JP: How important is public speaking for an executive?

JF: Research shows that public speaking is the number one way to grow business. I think that’s especially true for a local business. The best advertising is face to face, so a CEO has to find a platform where he or she can speak to an audience. If a CEO is or wants to be a thought leader, it’s all the more important to be seen and heard.

JP: There have been a lot of changes in business and in communications technology in recent years. What impact have they had on CEO speeches?

JF: Sequestration, the ups and downs of the economy, smaller staffs, bigger workloads…when there is so much change going on, how a top executive speaks about change will determine how the people will follow – employees, investors, customers.

At the same time, Twitter, Facebook, and other forms of social media have changed the way people respond to words. Now leaders have to be able to speak so their audiences can visualize what they’re talking about quickly. They have to speak in 12 -15 word sentences. Active voice. If they want the audience to remember anything they say, they have to use more stories. That can be very difficult for executives who are used to speaking in statistics and charts.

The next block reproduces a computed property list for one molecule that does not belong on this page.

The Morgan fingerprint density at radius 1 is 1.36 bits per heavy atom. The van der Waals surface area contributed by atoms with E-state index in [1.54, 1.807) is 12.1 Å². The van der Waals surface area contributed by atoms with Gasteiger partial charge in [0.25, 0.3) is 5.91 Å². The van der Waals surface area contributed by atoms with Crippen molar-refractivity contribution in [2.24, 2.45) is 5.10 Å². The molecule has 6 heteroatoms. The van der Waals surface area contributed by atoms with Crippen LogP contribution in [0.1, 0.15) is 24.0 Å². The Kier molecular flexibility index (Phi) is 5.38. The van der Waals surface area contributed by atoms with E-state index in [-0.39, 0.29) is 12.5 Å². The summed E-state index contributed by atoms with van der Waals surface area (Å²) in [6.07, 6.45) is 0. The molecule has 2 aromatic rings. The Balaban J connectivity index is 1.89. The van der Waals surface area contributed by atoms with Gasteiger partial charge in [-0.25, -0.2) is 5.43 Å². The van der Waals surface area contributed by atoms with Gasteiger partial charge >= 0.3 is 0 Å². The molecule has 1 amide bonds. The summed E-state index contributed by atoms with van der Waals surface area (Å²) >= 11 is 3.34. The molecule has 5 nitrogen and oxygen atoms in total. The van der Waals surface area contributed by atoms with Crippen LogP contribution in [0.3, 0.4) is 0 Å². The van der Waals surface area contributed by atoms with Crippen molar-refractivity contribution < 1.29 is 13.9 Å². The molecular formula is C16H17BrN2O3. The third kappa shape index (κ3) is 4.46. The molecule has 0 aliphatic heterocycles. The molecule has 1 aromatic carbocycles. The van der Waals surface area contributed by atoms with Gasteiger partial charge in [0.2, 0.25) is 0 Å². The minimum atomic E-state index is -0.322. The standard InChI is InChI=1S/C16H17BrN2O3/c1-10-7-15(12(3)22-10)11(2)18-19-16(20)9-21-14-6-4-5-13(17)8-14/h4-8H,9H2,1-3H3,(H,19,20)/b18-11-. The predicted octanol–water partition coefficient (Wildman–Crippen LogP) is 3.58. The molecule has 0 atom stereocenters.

JP: As you know better than anyone, many CEOs are not only poor speakers, they are scared to even stand in front of an audience. How do you help them change?

JF: For me, the key is to find a starting point, to get my foot in the door. I never talk about the need to “get over your nerves,” I never use the phrases “self-confidence” or “self-esteem.”